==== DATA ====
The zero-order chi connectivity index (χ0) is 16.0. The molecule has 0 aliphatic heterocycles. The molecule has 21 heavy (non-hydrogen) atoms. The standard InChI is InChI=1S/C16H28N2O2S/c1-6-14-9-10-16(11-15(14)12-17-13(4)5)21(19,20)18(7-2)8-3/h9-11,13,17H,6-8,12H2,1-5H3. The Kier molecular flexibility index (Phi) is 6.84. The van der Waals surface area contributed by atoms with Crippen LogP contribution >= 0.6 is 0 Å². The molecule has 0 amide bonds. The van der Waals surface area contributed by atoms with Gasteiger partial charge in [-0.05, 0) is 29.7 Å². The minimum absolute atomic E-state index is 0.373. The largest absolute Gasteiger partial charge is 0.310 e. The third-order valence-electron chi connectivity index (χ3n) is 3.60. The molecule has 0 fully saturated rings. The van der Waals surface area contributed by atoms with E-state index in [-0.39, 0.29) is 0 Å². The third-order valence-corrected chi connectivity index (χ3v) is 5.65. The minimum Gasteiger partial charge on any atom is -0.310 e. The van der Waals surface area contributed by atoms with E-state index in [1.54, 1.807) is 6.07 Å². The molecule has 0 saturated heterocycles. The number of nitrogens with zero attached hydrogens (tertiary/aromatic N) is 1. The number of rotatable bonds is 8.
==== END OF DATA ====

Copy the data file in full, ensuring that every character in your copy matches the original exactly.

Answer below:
The zero-order chi connectivity index (χ0) is 16.0. The molecule has 0 aliphatic heterocycles. The molecule has 21 heavy (non-hydrogen) atoms. The standard InChI is InChI=1S/C16H28N2O2S/c1-6-14-9-10-16(11-15(14)12-17-13(4)5)21(19,20)18(7-2)8-3/h9-11,13,17H,6-8,12H2,1-5H3. The Kier molecular flexibility index (Phi) is 6.84. The van der Waals surface area contributed by atoms with Crippen LogP contribution >= 0.6 is 0 Å². The molecule has 0 amide bonds. The van der Waals surface area contributed by atoms with Gasteiger partial charge in [-0.05, 0) is 29.7 Å². The minimum absolute atomic E-state index is 0.373. The largest absolute Gasteiger partial charge is 0.310 e. The third-order valence-electron chi connectivity index (χ3n) is 3.60. The molecule has 0 fully saturated rings. The van der Waals surface area contributed by atoms with E-state index in [-0.39, 0.29) is 0 Å². The third-order valence-corrected chi connectivity index (χ3v) is 5.65. The minimum Gasteiger partial charge on any atom is -0.310 e. The van der Waals surface area contributed by atoms with E-state index in [1.54, 1.807) is 6.07 Å². The molecule has 0 saturated heterocycles. The number of nitrogens with zero attached hydrogens (tertiary/aromatic N) is 1. The number of rotatable bonds is 8.